From the Publisher/Arnold G. York
I’ve been following the fate of Terri Schiavo, watching it swing back and forth, from the courts to the Congress to the president and back again; secure in the knowledge that this was never going to happen to me. After all, Karen and I had signed all the necessary documentation-no resuscitation, no heroic measures, all that kind of stuff. I mean, when it’s your time, it’s your time. Right?
Right, except I keep getting this persistent nightmare that I am lying in bed, unable to move or speak, kind of staring at the ceiling tiles when this cheery nurse comes bounding into my room and says, “Good morning Arnie, I’ve got exciting news for you. Today we’re going to pull the plug.” According to everything I signed, you could assume that my reaction would be, “What a wonderful idea.” However, until that day comes, who actually knows. It just might be the opposite. It could be, “Let’s not rush into this thing. Let’s sleep on it because we can always pull the plug tomorrow.”
Sometimes, things can look different lying in a hospital bed in the ICU, hooked up to a bunch of machines going ping, bong, pink, than they did a few years earlier in a lawyer’s office. I mean, Karen and I could arrange a secret signal, like in the old days when people were buried with a bell above their grave and a cord ran into the coffin so they could yank on the bell chord if they woke up. I always sort of simply assumed those gravediggers were not the brightest group and kept trying to bury living people, so it was sensible to have a little escape line with the bell.
Then I got to thinking of some overworked ICU nurse, working a double shift at night, giving me a quick once over and saying, “He’s gone. Pull the plug, besides we need the bed.” Or, worse yet, my HMO Utilization Committee saying, “Sorry Arnie, you’ve exceeded the allotted average time allowed to linger so, according to our statistics, you’re dead and, although we deeply regret it, sayonara. Besides, we have profit projections to meet.”
As I said initially, it may very well look different from the other side, so to be safe, Karen and I now have a secret “out” signal. She told me, “Not to worry. Juan and I are going to take very good care of you before we leave for Antigua.”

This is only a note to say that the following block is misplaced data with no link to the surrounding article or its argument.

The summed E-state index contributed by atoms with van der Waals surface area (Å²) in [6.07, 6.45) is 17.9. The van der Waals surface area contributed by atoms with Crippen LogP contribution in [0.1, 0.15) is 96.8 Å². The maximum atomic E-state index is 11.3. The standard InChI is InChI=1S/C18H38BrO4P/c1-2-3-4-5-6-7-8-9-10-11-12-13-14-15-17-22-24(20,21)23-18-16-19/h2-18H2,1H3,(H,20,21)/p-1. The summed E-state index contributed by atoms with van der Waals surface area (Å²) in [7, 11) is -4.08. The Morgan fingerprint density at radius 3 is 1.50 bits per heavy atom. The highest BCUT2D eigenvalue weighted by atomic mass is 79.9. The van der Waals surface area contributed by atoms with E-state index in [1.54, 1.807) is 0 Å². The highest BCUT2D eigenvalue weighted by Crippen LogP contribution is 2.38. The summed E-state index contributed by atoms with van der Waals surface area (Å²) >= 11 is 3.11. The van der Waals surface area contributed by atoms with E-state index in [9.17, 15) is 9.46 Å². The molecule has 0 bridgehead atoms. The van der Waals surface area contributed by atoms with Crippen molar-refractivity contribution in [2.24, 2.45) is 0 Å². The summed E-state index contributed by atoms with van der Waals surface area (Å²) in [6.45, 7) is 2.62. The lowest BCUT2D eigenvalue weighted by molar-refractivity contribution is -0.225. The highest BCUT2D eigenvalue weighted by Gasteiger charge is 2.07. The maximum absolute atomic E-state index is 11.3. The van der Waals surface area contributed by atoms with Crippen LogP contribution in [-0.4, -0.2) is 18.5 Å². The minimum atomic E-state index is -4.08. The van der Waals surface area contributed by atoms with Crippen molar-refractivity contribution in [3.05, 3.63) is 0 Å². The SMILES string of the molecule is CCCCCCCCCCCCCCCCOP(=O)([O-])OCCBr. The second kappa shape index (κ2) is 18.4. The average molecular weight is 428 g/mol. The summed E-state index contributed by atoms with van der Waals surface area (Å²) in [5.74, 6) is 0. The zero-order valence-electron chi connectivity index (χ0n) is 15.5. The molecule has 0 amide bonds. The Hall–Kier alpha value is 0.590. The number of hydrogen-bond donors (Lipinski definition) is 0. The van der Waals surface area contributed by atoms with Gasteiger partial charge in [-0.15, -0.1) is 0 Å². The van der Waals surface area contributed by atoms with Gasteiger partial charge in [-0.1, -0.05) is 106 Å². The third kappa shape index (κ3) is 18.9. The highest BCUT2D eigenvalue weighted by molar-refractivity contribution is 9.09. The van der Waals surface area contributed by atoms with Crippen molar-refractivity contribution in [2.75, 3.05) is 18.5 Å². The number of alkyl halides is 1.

On the brighter side, next Week, April 6, at 2 p.m., No. 1 item on the afternoon calendar, the California Supreme Court will hear oral arguments in the case of Marine Forest Society v. the California Coastal Commission. The courtroom is located in the Ronald Reagan State Office Building, 300 South Spring St., 3rd floor, North Tower and is open to the public, but seating is limited.
This is a case involving a man who built an artificial reef out of tires, which the California Coastal Commission told him he had to remove or face all sorts of penalties. He was a stubborn, gutsy old guy who saw this as a matter of principal, and next week he’s finally going to get his real day in court before the California Supreme Court. The challenge is that the Coastal Commission is unconstitutional as made up because it is an executive agency with executive powers and yet two-thirds of the 12-person commission is appointed by the Legislature. The basic concept is the Legislature, which is composed of the people who make the laws, doesn’t get to enforce them. That’s the job of the Executive Branch. In other words, we split the power. Conversely, the Executive Branch, that’s the governor and his executive appointees, gets to enforce the law but not make the law.
That’s the basic concept. Of course, in practice it gets a lot muddier and the lines are not so clear, and every agency tries to spin their use of delegated power as legitimate. For years, some lawyers have been using this argument about the illegal separation of powers, but to no avail. But in the last decade or so, the Coastal Commission, and the likes of their Executive Director Peter Douglas and former Chair Sara Wan, have virtually read the Coastal Act as giving them a mandate to do whatever they want; and they haven’t hesitated to use their powers, often excessively.
Well, as happens in politics, if you reject moderation, in time, you begin to pick up enemies, which the Coastal Commission has managed to do. It has locked horns with the coastal counties and cities like Malibu. It’s caused major splits in the environmental movement. It’s gone toe-to-toe with a number of other state and federal agencies and, in its insistence, the Coastal Commission was the lead agency in anything coastal and has managed to really annoy the other agencies enough that many of them wouldn’t mind seeing the Coastal Commission get its wings clipped.
Still, it’s very difficult to predict how this will end up. There are some very difficult legal questions involved that may not only impact the California Coastal Commission, but perhaps a host of other state agencies. The Supreme Court is probably going to proceed very carefully and it’s possible it could come down with a major decision and change everything. Or, instead, it just might open the door a crack and then wait for other cases to come down over the next few years to write the details. No one knows, but it’s going to be exciting, and I’ll bet there are a whole bunch of coastal bureaucrats swigging a lot of Maalox this week.